I wouldn’t be here if it weren’t for you guys. Thank you for allowing me to be a part of this amazing learning community :D 
I truly appreciate your help & kindness. THANKS ONCE AGAIN <3

Rapha
Rapha
1 year ago

Hello everyone! I’m really thankful for people out there who have paid extra for the membership so now I could be a part of this community for free. I really, really appreciate it. I hope that our journey to learn German would be successful. Vielen Dank!

Ahmadfa
Ahmadfa
1 year ago

Hallo Leute
ich bin dankbar für eure hilfe damit ich hier ein konto haben kann.
your donation is appreciated.

Kartal
Kartal
1 year ago

I would like to thank you all who provide assistance for ones in need. I really appreciate your contribution. Thanks a lot. :)

Ahmad Mazaheri
Ahmad Mazaheri
1 year ago

Lieber Emanuel ,
Ich wünsche dir eine schönes Geburstag .

Jane
Jane
1 year ago

Happy Birthday for Friday Emanuel

coleussanctus
coleussanctus
1 year ago

I was thinking about it for a while and “press the trigger” doesn’t sound wrong to me in English. I thought it sounded like something out of an old fashioned detective novel, but I did a quick search and it looks like it’s still being used in news articles and blogs.

Plus you can sometimes apply pressure toward yourself, like if you hold something in your arms and press it to your chest. It sounds like a cheesy romance novel, but it works (ich bin ‘ne Leseratte). Just something that helped me get my head around “den Abzug drücken.”

The unicorns are fierce this week :)

Bill
Bill
1 year ago

Hello, i’d just like to thank everyone who has donated a little extra to allow me to access this website, it really means a lot!

matthewgrad
matthewgrad
1 year ago

Speaking of ‘Zug / train’ from ‘ziehen / pull’, another German word that comes from the I-E verb for to pull is actually Wolke. — you see it clearly in Slavic languages like BG ‘Zug / train/ is ‘vlak’ (cf Russian “vlec*” to pull) from an old I-E word v*lk* – to pull. Once you see that you can connect the German word for Cloud (Wolke) to the Russian word for Clous, Oblako (ob-vlak*) – things that “drag across (the sky)”… (and a wolf in Russian is an animal that ‘drags away’ – Wolk).

Herzlichen Dank fuer Ihren Website – Es is wie ein PhD fuer Germanistik!

matthewgrad
matthewgrad
1 year ago
Reply to  Emanuel

PhD Slawische Sprachwissenschaftler

matthewgrad
matthewgrad
1 year ago
Reply to  matthewgrad

Ich hab’s vor gut 30 Jahren gelesen, konnte aber nicht mehr genau zitieren, aber es ist in meinem Gedaechtenis so geblieben

Kent Cicerchi
Kent Cicerchi
1 year ago
Judit Brandmair
Judit Brandmair
1 year ago

Lieber mind yoga master Emanuel, lass dich nicht vom 40 runterziehen: deine komische Faszination für die Feinheiten von Sprachen und dein erfrischender Styl vom Englisch halten dich (und diene Followers) vorever young Happy birthday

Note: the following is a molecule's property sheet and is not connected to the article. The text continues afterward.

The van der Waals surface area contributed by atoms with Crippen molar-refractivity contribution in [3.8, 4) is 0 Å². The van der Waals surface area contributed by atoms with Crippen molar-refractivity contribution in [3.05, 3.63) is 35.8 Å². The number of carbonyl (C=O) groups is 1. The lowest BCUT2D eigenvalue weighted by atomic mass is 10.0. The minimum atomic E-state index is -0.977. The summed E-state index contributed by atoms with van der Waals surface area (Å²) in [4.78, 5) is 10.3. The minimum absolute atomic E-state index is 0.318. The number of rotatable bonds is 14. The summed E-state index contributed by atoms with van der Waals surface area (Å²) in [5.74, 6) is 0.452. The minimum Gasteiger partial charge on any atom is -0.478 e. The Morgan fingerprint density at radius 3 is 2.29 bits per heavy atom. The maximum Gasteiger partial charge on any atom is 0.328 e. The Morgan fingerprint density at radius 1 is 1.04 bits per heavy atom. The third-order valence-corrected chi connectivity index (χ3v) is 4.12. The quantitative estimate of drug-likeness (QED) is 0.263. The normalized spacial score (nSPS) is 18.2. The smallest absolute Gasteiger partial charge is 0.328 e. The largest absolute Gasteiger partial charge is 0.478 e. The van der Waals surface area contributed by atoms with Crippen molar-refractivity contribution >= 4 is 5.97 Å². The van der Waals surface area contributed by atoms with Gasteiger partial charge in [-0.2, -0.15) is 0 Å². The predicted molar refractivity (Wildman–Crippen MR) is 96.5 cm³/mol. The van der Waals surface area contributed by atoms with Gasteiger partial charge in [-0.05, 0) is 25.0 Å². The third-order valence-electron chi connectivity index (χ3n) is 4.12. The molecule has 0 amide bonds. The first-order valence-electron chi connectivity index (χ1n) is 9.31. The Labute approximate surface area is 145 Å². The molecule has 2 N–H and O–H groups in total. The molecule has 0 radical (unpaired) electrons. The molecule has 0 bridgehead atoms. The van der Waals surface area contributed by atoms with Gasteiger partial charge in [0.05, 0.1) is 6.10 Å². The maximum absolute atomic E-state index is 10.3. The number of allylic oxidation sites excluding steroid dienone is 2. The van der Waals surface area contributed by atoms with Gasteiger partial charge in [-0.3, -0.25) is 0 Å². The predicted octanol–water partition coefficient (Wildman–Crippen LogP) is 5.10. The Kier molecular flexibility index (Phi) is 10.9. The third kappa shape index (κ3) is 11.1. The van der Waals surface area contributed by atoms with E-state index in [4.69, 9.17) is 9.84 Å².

Elsa
Elsa
1 year ago

Hallo,
Let’s do the usual typos:
“need an fume hood” (need a fume hood)
“And what about overtime.” (“And what about overtime?)
“what the logic but it probably goes back to when photos were taken on plates and you’d develop it” (what the logic is but it probably goes back to when photos were taken on plates and you’d develop them)
“gasses” (gases)

Oh, and I did get one question wrong, but I think that’s wholly unfair:
Ok, I never picked “Ich lasse mich von 2020 nich runterziehen”, because that’s simply not true, I’m totally and utterly runtergezogen… So, I only picked the “Scheiße” option… and I’m sure lots of us feel the same…

Anyway, excellent article. Prefix verbs are my Achilles heel, so that was a good one to have!

Bis bald!

coleussanctus
coleussanctus
1 year ago
Reply to  Elsa

Just wanted to say you’re not alone. Fühl dich gedrückt <3

Veena
Veena
1 year ago

Great work Emanuel.. thanks

pmccann
pmccann
1 year ago

Cool article, once again! One quickie: the sentence about the shit the internet provider can be neatly translated –at least in colloquial English– as “You won’t believe what (kind of shit) my internet service tried to pull on me”, which points rather nicely back in the ziehen direction. (This usage is always somehow related to something dodgy: a scam, or something a bit underhanded, or a kind of sleight-of-hand.)

pmccann
pmccann
1 year ago
Reply to  pmccann

^the sentence about the internet provider…

marko
marko
1 year ago

I checked our hardware store websites.

Dunstabzugshaube = Range hood in Canada. But when one checks the German websites one finds the following–also wir wolllen der Unterschied zwischen den Umluftbetrieb und den Abluftbetrieb verstehen. Erst es vielleicht nicht direkt mit abziehen verbinden ist.

1. Platz: Miele DA 6096 W. Gesamtnote: 1,8 (im Abluftbetrieb), 1,9 (im Umluftbetrieb) Anmerkungen: Die Dunstabzugshaube ist die beste Umlufthaube die von Stiftung Warentest getestet wurde. Sowohl im Ab- als auch im Umluftbetrieb erreicht ihre Funktion sehr gute Werte.

ghysenaj
ghysenaj
1 year ago

Hey Manuel, Im just fresh new to the website . I love your articles , sense of Humor Sarcasm/ Irony ,even the smallest details (profile avatars) :D
I just wanted to know , is there any option to download articles as PDF , because i dont see none . Machs gut Alter !